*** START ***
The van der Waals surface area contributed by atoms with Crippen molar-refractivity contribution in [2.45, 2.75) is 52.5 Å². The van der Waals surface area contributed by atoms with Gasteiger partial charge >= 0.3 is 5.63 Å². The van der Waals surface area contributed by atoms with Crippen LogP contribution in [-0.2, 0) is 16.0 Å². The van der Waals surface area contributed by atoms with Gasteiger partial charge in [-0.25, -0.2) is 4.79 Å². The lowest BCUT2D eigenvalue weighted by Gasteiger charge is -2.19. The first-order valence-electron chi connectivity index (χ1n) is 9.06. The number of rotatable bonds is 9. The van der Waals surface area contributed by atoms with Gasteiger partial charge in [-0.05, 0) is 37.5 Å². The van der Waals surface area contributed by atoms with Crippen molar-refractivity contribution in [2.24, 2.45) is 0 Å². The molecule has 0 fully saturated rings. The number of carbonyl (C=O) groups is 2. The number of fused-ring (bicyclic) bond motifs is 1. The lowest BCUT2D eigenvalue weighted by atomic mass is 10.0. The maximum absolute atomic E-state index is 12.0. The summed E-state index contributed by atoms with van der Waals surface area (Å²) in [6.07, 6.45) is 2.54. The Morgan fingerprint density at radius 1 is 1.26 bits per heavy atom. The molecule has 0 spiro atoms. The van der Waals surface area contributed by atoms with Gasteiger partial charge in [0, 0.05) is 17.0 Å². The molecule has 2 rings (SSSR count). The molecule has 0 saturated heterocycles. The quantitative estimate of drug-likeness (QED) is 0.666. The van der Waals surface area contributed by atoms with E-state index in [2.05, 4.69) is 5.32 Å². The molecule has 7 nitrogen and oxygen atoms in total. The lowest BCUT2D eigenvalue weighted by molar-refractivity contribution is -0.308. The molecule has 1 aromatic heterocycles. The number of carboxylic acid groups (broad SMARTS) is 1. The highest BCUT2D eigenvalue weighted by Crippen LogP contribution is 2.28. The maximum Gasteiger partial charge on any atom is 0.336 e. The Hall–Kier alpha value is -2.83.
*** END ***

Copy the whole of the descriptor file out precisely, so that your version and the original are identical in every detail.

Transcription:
The van der Waals surface area contributed by atoms with Crippen molar-refractivity contribution in [2.45, 2.75) is 52.5 Å². The van der Waals surface area contributed by atoms with Gasteiger partial charge >= 0.3 is 5.63 Å². The van der Waals surface area contributed by atoms with Crippen LogP contribution in [-0.2, 0) is 16.0 Å². The van der Waals surface area contributed by atoms with Gasteiger partial charge in [-0.25, -0.2) is 4.79 Å². The lowest BCUT2D eigenvalue weighted by Gasteiger charge is -2.19. The first-order valence-electron chi connectivity index (χ1n) is 9.06. The number of rotatable bonds is 9. The van der Waals surface area contributed by atoms with Gasteiger partial charge in [-0.05, 0) is 37.5 Å². The van der Waals surface area contributed by atoms with Crippen molar-refractivity contribution in [2.24, 2.45) is 0 Å². The molecule has 0 fully saturated rings. The number of carbonyl (C=O) groups is 2. The number of fused-ring (bicyclic) bond motifs is 1. The lowest BCUT2D eigenvalue weighted by atomic mass is 10.0. The maximum absolute atomic E-state index is 12.0. The summed E-state index contributed by atoms with van der Waals surface area (Å²) in [6.07, 6.45) is 2.54. The Morgan fingerprint density at radius 1 is 1.26 bits per heavy atom. The molecule has 0 spiro atoms. The van der Waals surface area contributed by atoms with Gasteiger partial charge in [0, 0.05) is 17.0 Å². The molecule has 2 rings (SSSR count). The molecule has 0 saturated heterocycles. The quantitative estimate of drug-likeness (QED) is 0.666. The van der Waals surface area contributed by atoms with E-state index in [2.05, 4.69) is 5.32 Å². The molecule has 7 nitrogen and oxygen atoms in total. The lowest BCUT2D eigenvalue weighted by molar-refractivity contribution is -0.308. The molecule has 1 aromatic heterocycles. The number of carboxylic acid groups (broad SMARTS) is 1. The highest BCUT2D eigenvalue weighted by Crippen LogP contribution is 2.28. The maximum Gasteiger partial charge on any atom is 0.336 e. The Hall–Kier alpha value is -2.83.